Revved up to take on the Dakar Rally

MANY drivers dread the prospect of changing a tyre under any circumstances, let alone in sweltering heat atop a sand dune in the middle of a South American desert.

For Leongatha dairy farmer Steve Riley, that is just one responsibility in the 2013 Dakar Rally, in which he is currently co-driving for Western Australian Adrian Di Lallo through about 8000 kilometres of gruelling terrain over two weeks across Peru, Argentina and Chile.

The 50 year-old adventure seeker embarked on his second Dakar on 5 January, after finishing 27th in 2011 with the Coconut Resort Race Team, in an event where the ultimate goal is simply crossing the finish line.

“The Dakar is always about finishing; if you go from the statistics only about a third to the half of the people finish… it’s that adventure trying to get to the end that it’s all about,” he said.

“It’s a crazy French event in a Spanish speaking country; it’s a real mish-mash of cultures and languages and the whole thing to me was a big adventure the first time and it’s a great passion for me to go and do.”

As a three time winner of the Australasian Safari rally, Riley was sought out by Di Lallo and his Red Earth Izuzu team for his expertise and experience in vastly disparate conditions to Australia.

“It’s terrain like you’ve never seen,” Riley said.

“The sand dunes are two kilometres high over there; they’re as high as Mt Kosciuszko and then you have the Andes behind them.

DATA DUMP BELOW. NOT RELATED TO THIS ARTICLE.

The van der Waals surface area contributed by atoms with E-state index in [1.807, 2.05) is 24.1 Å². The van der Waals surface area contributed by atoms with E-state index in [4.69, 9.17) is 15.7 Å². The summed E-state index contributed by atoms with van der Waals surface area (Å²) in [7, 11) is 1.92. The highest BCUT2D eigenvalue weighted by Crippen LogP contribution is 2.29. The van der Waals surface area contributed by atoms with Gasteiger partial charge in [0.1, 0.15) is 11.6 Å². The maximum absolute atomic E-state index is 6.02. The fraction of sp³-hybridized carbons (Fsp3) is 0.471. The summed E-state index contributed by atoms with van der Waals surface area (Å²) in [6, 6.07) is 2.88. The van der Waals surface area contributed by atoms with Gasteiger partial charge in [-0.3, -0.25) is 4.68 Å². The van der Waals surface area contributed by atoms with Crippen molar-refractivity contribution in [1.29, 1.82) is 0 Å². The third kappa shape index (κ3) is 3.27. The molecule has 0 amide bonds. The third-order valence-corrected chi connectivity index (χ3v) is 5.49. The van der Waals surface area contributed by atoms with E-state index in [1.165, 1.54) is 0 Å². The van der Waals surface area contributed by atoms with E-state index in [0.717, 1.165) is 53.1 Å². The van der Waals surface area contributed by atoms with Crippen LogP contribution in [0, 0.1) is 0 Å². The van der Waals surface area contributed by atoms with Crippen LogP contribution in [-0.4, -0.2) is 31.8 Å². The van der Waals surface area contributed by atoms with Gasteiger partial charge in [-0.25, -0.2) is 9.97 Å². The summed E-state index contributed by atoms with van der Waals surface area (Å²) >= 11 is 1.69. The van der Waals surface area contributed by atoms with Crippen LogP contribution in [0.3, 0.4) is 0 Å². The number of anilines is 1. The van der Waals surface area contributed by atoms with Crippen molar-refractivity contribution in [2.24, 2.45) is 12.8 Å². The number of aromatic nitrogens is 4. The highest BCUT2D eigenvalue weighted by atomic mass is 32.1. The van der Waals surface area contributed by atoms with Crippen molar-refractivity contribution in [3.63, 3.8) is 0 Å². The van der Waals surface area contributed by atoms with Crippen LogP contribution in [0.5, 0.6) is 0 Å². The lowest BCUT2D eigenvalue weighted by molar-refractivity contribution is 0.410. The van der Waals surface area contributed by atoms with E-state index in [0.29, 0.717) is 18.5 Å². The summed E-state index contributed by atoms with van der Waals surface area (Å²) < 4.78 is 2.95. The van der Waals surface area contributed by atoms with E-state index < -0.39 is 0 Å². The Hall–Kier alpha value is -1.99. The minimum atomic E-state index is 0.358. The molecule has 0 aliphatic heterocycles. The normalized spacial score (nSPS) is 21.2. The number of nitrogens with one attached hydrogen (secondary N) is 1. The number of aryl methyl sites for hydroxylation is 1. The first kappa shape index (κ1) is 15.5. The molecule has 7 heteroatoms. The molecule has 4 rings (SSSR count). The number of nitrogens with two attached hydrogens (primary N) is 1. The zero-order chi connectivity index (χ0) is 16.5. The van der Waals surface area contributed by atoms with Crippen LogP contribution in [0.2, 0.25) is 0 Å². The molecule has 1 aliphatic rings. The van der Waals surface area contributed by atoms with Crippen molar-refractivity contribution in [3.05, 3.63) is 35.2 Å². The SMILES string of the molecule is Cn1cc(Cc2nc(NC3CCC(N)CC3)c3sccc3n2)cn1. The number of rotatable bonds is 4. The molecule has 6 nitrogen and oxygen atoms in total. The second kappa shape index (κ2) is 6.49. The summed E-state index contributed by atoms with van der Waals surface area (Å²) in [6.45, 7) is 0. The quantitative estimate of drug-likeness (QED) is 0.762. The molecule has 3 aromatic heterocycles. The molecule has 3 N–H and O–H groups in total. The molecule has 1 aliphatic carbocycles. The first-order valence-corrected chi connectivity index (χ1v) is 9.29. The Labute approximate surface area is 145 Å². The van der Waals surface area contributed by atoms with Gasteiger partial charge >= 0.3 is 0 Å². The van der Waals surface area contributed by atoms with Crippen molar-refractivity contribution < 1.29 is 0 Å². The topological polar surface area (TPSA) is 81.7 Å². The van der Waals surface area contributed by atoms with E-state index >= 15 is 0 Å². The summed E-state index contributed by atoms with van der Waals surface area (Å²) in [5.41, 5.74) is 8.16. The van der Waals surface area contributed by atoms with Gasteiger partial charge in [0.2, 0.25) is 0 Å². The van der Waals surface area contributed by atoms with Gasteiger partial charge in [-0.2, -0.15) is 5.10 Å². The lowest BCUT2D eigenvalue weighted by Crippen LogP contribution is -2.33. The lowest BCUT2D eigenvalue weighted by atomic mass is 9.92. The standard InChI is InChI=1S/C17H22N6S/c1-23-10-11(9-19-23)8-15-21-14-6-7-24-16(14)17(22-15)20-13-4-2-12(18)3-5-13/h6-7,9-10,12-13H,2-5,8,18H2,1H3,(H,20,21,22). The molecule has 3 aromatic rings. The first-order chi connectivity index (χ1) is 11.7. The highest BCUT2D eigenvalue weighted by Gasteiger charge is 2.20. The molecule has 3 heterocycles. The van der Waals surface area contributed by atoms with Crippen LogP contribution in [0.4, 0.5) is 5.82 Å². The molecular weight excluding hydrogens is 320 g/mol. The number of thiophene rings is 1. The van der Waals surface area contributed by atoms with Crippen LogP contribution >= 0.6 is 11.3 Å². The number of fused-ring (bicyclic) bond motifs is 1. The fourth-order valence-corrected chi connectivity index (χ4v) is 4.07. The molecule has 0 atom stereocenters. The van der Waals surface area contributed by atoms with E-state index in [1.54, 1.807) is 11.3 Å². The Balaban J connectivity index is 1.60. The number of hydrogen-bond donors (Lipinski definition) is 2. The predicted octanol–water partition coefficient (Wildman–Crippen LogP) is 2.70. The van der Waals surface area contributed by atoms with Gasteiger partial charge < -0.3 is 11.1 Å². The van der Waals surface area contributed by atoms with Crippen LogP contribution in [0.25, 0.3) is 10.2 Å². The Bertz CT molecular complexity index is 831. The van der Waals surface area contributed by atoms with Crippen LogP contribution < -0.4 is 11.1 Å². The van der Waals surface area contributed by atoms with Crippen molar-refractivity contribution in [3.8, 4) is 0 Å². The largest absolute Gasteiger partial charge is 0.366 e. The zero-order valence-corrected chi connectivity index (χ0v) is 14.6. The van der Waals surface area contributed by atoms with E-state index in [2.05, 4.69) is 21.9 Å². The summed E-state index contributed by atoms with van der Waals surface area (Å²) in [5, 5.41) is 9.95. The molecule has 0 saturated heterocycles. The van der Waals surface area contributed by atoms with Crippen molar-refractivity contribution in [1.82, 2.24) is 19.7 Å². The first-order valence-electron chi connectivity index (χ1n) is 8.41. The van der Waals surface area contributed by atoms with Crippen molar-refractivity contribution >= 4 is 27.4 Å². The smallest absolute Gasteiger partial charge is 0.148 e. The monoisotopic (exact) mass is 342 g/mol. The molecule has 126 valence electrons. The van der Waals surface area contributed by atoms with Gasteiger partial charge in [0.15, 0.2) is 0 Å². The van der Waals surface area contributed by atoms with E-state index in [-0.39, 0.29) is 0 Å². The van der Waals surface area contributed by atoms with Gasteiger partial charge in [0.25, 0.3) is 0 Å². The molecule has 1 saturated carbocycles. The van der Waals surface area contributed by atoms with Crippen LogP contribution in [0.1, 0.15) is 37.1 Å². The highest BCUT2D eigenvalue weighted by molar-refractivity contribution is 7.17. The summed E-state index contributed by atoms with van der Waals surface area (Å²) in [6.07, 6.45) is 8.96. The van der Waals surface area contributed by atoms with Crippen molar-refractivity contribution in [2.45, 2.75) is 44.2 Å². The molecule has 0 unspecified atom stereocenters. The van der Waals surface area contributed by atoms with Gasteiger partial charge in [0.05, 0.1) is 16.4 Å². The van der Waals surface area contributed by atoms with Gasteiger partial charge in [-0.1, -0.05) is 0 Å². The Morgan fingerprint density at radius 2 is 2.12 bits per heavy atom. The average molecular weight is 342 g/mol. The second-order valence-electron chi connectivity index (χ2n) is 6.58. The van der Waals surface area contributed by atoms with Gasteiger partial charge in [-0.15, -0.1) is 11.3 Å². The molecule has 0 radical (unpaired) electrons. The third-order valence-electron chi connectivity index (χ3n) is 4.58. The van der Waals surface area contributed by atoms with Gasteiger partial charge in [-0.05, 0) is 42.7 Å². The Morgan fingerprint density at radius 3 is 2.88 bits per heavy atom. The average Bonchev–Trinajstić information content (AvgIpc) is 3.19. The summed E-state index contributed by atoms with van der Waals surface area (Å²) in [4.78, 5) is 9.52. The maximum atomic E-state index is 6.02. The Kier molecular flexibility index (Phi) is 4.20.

“It doesn’t rain there, it’s 20 times drier than the Sahara desert; It’s like racing around Mars.”

After growing up on a Gippsland farm surrounded by motor vehicles, Riley took up motocross before turning to cross country rally racing.

The experienced campaigner will take on some driving duties in the 2013 Dakar, but his main purpose is to navigate and keep the car running throughout the marathon event.

The Atacama desert, where NASA tests its space landing vehicles, looms as the main stage for the rally which comprises monster sand dunes, high altitude mountain passes, wet and dry river crossings and kilometres of rocky tracks.

“The terrain is really hard so it’s hard on the vehicle and things break all the time and you’ve got to sort of get out some bush mechanic skills,” Riley said.

“Sometimes it’s a bit of fencing wire, sometimes it’s a zip tie, sometimes it’s an electrical (piece) to keep the thing going.”

With 400-600km to traverse daily, under oppressive heat conditions in the South American summer, the physical challenge is another hurdle for competitors.

“The other thing over there is it’s extreme heat,” Riley said.

“It’s like racing around Alice Springs in the middle of summer.”

Riley and Di Lallo are competing with 459 other vehicles (bikes, quads, ‘cars’ and trucks), representing a new record of 53 different countries for the 35th running of the rally. The team made a slow but steady start to the rally, after losing time tracking a compulsory GPS waypoint in stage two, and sat in 90th place after the stage.

To follow the pair’s progress, check in at or on Twitter @redearthms or

All Dakar results will be posted on the official website